McConnell Air Force Base is gearing up for an event next month to mark the arrival of its first Boeing KC-46 air refueling tanker, though Boeing and McConnell officials aren’t confirming it as a delivery date.
The Air Force this week posted a solicitation on the FedBizOpps website for a contractor to provide audio-visual and other equipment for the “McConnell AFB KC-46 Pegasus Welcoming Ceremony.”
The solicitation said the equipment “must be in place no later than . . . 10 AM 16 Nov 2018 and removed NLT 4:00 PM 17 Nov 2018.”
The solicitation also notes that those dates are “subject to change to a later date.”
“The contract solicitation for the KC-46 arrival ceremony is the next step in preparing our base and our Airmen for the delivery,” McConnell said in an e-mailed statement on Tuesday. “We have been watching the program’s progress to ensure we are prepared when the time comes to celebrate the arrival.”
That statement also notes that the ceremony’s date could change.
“ . . . The contract will not be awarded until we have a solid delivery date agreed upon between the Office of the Secretary of Defense, the Secretary of the Air Force, and Boeing,” the statement said.
A Boeing spokesman said he couldn’t confirm an exact delivery date for the KC-46.
“We continue to plan for first delivery in fourth quarter this year,” Charles Ramey, Boeing’s KC-46 program spokesman, said in an e-mail.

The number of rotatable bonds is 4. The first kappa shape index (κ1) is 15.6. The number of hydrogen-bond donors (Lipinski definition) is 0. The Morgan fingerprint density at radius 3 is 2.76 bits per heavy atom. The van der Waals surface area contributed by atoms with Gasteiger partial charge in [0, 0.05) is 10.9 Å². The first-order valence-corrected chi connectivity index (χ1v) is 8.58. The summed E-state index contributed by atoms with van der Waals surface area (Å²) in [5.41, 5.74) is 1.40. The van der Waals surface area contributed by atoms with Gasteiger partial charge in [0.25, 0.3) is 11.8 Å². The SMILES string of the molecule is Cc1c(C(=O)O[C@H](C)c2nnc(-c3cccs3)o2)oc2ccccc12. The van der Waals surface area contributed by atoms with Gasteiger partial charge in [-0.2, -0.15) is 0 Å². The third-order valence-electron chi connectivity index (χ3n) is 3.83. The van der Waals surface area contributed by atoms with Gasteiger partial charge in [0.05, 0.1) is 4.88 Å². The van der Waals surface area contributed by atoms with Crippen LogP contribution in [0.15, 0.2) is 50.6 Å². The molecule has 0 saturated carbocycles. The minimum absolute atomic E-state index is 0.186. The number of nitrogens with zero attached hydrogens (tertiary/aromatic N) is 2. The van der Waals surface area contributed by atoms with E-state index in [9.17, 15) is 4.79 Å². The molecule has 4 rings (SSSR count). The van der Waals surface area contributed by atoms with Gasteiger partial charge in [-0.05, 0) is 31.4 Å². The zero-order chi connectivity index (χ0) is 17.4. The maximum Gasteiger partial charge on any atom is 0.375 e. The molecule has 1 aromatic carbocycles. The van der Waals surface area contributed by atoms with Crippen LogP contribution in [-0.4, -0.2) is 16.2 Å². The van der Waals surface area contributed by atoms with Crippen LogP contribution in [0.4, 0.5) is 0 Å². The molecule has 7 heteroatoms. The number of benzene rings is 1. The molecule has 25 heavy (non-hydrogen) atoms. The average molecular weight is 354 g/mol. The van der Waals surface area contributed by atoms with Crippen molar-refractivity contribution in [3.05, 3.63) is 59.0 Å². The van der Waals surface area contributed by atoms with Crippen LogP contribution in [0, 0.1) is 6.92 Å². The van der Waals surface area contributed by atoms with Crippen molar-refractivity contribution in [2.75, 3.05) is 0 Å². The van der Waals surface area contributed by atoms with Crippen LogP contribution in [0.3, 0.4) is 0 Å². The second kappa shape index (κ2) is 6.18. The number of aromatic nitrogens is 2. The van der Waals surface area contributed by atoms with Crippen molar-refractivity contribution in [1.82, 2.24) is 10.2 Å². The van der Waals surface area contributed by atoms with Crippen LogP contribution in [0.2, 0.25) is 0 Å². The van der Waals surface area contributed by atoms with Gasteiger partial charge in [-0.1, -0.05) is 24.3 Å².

The solicitation comes less than a week after Air Force Secretary Heather Wilson told Bloomberg the Air Force would not take delivery of its first new tanker in late October.
McConnell was selected as the first active-duty base to receive the KC-46. McConnell has about 3,000 airmen and employs about 500 civilians. Altus Air Force Base in Oklahoma and Pease Air National Guard Base in New Hampshire also will receive tankers in the first round.
The KC-46 will be faster, fly farther and be more fuel efficient than the KC-135 it replaces. The KC-46 also has defensive systems that most of the KC-135s in the Air Force fleet don’t have.
Besides the refueling boom, which is operated from a panel near the tanker’s cockpit, the KC-46 also is equipped with centerline drogue and wing-aerial refueling pod systems using a flexible hose. Those systems allow tanker crews to refuel military aircraft that aren’t equipped to accept fuel from a boom.
Those systems also have been problematic in the KC-46’s development, costing Boeing billions of dollars and delaying delivery of the first tanker to McConnell, which was originally set for March 2017.